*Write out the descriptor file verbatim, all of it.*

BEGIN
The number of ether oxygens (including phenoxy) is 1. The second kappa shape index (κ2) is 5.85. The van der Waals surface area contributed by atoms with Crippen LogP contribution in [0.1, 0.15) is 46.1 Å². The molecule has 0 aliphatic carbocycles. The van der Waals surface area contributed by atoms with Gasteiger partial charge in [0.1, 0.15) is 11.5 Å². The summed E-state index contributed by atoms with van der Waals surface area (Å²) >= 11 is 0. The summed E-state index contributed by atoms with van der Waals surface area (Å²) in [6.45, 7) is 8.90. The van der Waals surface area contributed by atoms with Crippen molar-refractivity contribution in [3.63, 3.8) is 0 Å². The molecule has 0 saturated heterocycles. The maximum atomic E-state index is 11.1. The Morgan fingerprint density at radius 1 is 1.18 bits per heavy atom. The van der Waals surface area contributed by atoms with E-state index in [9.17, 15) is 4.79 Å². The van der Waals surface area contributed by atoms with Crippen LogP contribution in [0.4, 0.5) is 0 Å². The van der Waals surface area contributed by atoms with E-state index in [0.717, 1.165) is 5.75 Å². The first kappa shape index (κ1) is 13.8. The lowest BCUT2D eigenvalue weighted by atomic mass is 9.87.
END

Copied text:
The number of ether oxygens (including phenoxy) is 1. The second kappa shape index (κ2) is 5.85. The van der Waals surface area contributed by atoms with Crippen LogP contribution in [0.1, 0.15) is 46.1 Å². The molecule has 0 aliphatic carbocycles. The van der Waals surface area contributed by atoms with Gasteiger partial charge in [0.1, 0.15) is 11.5 Å². The summed E-state index contributed by atoms with van der Waals surface area (Å²) >= 11 is 0. The summed E-state index contributed by atoms with van der Waals surface area (Å²) in [6.45, 7) is 8.90. The van der Waals surface area contributed by atoms with Crippen molar-refractivity contribution in [3.63, 3.8) is 0 Å². The molecule has 0 saturated heterocycles. The maximum atomic E-state index is 11.1. The Morgan fingerprint density at radius 1 is 1.18 bits per heavy atom. The van der Waals surface area contributed by atoms with E-state index in [9.17, 15) is 4.79 Å². The van der Waals surface area contributed by atoms with Crippen LogP contribution in [0.4, 0.5) is 0 Å². The van der Waals surface area contributed by atoms with E-state index in [0.717, 1.165) is 5.75 Å². The first kappa shape index (κ1) is 13.8. The lowest BCUT2D eigenvalue weighted by atomic mass is 9.87.